The (Contemporary) Godfather of Comparative Constitutional Law?

Everyone probably has their list of most underrated legal scholars. At the top of my list would stand Alec Stone Sweet. I have never met him, never taken a class with him, and wouldn’t recognize him if he walked into the GW faculty lounge on Monday. But I think his work is enormously important, and enormously good.

I say this for two reasons. First, he reestalblished a dormant field of legal scholarship, comparative constitutional law. I have written before about how comparative constitutional scholarship was a vibrant subject of academic writing for much of the history of American scholarship. This was true in the early years of political science, and in the eary years of constitutional scholarship. But in many ways it died down. Stone Sweet’s book on judicial politics in France was published in 1992, right around the time that scholars were becoming interested in comparative constitutional issues again (with the recent collapse of the Soviet Empire and the creation of new constitutions in Central and Eastern Europe), and his other writings around that time serve in many ways as the first generation of recent scholarship on these issues.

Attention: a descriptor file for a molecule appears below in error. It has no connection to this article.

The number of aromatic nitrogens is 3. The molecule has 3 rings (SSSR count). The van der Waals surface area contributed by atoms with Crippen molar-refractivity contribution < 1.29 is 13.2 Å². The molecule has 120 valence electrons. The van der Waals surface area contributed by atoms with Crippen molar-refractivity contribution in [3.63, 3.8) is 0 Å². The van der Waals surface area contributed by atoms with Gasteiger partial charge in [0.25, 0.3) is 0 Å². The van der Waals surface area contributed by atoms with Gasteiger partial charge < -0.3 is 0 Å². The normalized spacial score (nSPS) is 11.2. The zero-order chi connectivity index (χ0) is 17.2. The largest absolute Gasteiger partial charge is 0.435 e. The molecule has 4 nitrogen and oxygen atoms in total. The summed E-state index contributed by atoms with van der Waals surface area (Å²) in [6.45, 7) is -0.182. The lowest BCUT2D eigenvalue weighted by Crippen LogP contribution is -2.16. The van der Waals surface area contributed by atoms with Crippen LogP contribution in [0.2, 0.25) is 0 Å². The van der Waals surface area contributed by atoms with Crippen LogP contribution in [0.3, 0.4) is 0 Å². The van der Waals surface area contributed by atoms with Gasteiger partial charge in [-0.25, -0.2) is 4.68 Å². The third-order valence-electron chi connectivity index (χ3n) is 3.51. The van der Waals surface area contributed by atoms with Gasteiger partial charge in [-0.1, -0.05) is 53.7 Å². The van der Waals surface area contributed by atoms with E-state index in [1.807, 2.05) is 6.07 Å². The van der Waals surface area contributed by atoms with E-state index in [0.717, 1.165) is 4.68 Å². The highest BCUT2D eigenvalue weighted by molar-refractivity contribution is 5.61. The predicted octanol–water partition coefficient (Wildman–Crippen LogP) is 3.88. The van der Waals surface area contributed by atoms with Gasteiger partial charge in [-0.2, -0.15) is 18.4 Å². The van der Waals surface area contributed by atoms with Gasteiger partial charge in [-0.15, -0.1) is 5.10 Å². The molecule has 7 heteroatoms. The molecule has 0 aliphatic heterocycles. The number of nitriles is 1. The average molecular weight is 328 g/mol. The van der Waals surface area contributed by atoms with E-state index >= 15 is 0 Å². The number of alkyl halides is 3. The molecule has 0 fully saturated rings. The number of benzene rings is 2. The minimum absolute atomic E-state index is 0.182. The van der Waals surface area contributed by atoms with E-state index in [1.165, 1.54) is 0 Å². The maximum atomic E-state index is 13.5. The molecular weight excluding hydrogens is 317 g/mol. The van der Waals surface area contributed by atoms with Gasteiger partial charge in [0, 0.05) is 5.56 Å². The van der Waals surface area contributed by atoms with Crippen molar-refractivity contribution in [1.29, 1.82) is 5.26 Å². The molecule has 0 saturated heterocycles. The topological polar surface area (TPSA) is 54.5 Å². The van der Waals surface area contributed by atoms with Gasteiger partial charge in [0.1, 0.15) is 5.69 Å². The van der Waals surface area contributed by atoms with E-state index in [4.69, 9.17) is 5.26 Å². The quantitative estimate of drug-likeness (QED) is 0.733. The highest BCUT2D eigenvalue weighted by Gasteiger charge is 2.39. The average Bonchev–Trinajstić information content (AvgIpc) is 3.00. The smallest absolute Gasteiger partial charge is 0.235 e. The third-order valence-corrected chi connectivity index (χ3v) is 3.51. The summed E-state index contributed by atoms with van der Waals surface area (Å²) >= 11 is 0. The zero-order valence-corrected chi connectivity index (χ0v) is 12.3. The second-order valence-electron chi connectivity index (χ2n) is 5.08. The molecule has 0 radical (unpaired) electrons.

Second, his writings are part of increasingly important positive accounts of judicial behavior. He has written pieces about how courts come to exercise power, how they operate in different systems of judicial review, and so on. Again, these articles were part of the first generation of recent scholarship on another important area, positive political theory.

Yet, for some reason, when I mention his articles to many who write on constitutional issues, his name is not known to them. This is a shame.

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1 Response

  1. Patrick S. O'Donnell says:

    “his writings are part of increasingly important positive accounts of judicial behavior.”

    Is “positive” here in reference to “positive political theory” or the antonym of “negative?”

    In either case, it would be nice to have more discussion of this.

    And I’m wondering if, in bringing up the topic of “different systems of judicial review” you are hinting at constrast cases with or an altogether different perspective from recent works by the likes of Mark Tushnet and Larry Kramer about “taking the Constitution away from the Courts,” or the increasing skepticism about the constitutional and democratic value of judicial review (I’m inclined to see this as a case of sour grapes: when the courts are ruling in our favor judicial review is wonderful, when the converse, the cry of ‘popular constitutionalism’ holds sway; in addition, I tend to think it represents muddled thinking about the meaning of ‘popular sovereignty’).